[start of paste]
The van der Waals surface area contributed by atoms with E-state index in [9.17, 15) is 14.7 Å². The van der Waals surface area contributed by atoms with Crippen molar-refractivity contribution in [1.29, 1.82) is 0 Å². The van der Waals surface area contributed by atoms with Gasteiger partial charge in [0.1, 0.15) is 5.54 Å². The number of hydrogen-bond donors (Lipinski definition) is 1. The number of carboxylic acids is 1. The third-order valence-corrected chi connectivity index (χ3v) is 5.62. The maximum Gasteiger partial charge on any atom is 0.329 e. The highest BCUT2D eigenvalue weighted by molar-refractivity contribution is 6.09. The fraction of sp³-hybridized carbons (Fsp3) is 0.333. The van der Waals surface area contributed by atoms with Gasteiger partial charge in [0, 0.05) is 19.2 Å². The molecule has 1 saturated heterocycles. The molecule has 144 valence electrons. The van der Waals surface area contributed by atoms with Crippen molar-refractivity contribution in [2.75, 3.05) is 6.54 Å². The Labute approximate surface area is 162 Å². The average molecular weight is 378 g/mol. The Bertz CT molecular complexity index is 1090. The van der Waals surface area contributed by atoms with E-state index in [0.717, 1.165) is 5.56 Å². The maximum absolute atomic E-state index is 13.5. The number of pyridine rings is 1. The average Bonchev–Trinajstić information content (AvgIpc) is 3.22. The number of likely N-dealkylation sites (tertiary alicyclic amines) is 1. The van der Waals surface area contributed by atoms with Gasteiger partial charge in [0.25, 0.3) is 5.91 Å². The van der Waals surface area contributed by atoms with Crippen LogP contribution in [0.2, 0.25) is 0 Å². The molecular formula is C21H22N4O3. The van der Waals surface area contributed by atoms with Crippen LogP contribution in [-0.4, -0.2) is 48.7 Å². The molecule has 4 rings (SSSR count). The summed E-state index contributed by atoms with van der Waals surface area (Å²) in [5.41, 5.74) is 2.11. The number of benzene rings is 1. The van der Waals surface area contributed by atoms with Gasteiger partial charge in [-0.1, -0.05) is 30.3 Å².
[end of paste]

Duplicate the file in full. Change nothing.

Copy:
The van der Waals surface area contributed by atoms with E-state index in [9.17, 15) is 14.7 Å². The van der Waals surface area contributed by atoms with Crippen molar-refractivity contribution in [1.29, 1.82) is 0 Å². The van der Waals surface area contributed by atoms with Gasteiger partial charge in [0.1, 0.15) is 5.54 Å². The number of hydrogen-bond donors (Lipinski definition) is 1. The number of carboxylic acids is 1. The third-order valence-corrected chi connectivity index (χ3v) is 5.62. The maximum Gasteiger partial charge on any atom is 0.329 e. The highest BCUT2D eigenvalue weighted by molar-refractivity contribution is 6.09. The fraction of sp³-hybridized carbons (Fsp3) is 0.333. The van der Waals surface area contributed by atoms with Gasteiger partial charge in [0, 0.05) is 19.2 Å². The molecule has 1 saturated heterocycles. The molecule has 144 valence electrons. The van der Waals surface area contributed by atoms with Crippen molar-refractivity contribution in [2.75, 3.05) is 6.54 Å². The Labute approximate surface area is 162 Å². The average molecular weight is 378 g/mol. The Bertz CT molecular complexity index is 1090. The van der Waals surface area contributed by atoms with E-state index in [0.717, 1.165) is 5.56 Å². The maximum absolute atomic E-state index is 13.5. The number of pyridine rings is 1. The average Bonchev–Trinajstić information content (AvgIpc) is 3.22. The number of likely N-dealkylation sites (tertiary alicyclic amines) is 1. The van der Waals surface area contributed by atoms with Gasteiger partial charge in [0.25, 0.3) is 5.91 Å². The van der Waals surface area contributed by atoms with Crippen LogP contribution in [0.2, 0.25) is 0 Å². The molecular formula is C21H22N4O3. The van der Waals surface area contributed by atoms with Crippen LogP contribution in [-0.4, -0.2) is 48.7 Å². The molecule has 4 rings (SSSR count). The summed E-state index contributed by atoms with van der Waals surface area (Å²) in [5.41, 5.74) is 2.11. The number of benzene rings is 1. The van der Waals surface area contributed by atoms with Gasteiger partial charge in [-0.1, -0.05) is 30.3 Å².